Referring now to the drawings and to FIGS. 1 and 2 in particular, the reference character 10 generally indicates a handle for use with a standard Allen wrench 12 with the handle generally comprised of an elongated shank portion 14 and a head portion 16 at one end thereof. The handle may also be used with other L-shaped hand tools. The handle may be made up in a wide variety of different sizes depending upon the sizes of Allen wrenches to be used with it. However, by way of example, when using the handle with an Allen wrench having a length of about 3" on the long leg thereof, a handle 10 with an overall length of about 5" is employed. An Allen wrench in a 3" length typically is about 3/16" in diameter and has a short driving neck about 1" long.
The shank 14 and head 16 preferably are fabricated from a high strength metal and for this purpose aluminum, steel or brass may be used to advantage. Other high strength material such as certain strong, rigid plastics may also be employed. The shank portion is formed with an axial passage 18 extending over substantially the entire length thereof and may, if desired, extend the full length thereof. The depth of the passage in any event should be sufficient to accommodate the long end of an Allen wrench inserted therein and the width should similarly be dimensioned to accommodate a wrench of that size. For a handle intended for use with a wrench of the size indicated above, the depth of the passage should be 31/2 to 4" and its width should be on the order of 1/4". Obviously, these dimensions are only by way of example and may be varied through a wide range depending upon the particular sizes of wrenches intended to be used with the handle.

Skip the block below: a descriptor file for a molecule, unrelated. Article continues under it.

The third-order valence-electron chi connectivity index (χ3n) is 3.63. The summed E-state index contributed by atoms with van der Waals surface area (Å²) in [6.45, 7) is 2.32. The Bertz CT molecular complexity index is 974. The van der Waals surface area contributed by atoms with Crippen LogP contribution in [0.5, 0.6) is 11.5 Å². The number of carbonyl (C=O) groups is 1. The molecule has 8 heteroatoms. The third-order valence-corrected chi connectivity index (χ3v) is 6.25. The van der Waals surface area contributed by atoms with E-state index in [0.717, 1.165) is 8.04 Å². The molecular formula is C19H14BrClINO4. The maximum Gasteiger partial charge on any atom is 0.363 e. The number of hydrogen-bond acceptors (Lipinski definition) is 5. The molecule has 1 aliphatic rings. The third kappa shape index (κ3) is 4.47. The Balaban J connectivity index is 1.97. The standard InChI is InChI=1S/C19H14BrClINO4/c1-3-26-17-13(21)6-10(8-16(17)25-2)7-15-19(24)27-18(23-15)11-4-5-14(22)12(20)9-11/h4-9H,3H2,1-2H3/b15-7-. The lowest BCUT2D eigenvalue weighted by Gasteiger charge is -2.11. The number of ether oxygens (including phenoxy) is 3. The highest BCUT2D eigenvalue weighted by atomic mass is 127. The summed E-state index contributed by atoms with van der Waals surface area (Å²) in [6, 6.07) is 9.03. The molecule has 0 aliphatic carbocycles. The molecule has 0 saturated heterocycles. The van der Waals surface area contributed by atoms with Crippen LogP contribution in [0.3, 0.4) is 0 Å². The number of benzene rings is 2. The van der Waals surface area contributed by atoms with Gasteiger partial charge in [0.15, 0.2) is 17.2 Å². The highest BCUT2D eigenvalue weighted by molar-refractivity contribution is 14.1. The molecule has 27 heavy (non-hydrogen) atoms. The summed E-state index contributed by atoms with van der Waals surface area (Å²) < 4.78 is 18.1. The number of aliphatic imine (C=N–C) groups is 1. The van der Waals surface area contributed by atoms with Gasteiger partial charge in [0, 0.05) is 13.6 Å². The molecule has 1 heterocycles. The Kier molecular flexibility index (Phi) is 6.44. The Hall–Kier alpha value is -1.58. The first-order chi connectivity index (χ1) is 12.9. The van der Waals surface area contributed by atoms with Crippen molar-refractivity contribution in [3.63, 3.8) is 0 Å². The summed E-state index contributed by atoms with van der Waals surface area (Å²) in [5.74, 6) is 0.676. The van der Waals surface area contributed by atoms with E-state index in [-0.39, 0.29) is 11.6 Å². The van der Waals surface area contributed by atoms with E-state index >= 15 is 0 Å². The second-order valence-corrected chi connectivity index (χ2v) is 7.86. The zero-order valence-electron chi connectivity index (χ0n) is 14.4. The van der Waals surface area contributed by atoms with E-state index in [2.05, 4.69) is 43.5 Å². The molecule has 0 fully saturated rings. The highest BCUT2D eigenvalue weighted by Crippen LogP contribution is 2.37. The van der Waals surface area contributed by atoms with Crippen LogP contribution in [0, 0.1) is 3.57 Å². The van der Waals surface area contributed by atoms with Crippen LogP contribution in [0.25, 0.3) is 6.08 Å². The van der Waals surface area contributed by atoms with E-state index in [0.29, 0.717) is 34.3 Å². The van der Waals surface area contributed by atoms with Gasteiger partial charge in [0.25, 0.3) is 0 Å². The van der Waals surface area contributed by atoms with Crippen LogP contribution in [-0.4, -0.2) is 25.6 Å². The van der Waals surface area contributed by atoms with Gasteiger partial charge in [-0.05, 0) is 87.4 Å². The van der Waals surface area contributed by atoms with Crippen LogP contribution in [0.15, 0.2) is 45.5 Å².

The outer surface of the shank portion should provide a frictional grip and for this purpose the surface may be knurled, as illustrated at 19, grooved or ribbed or provided with some other type of textured finish to enhance the grip thereon.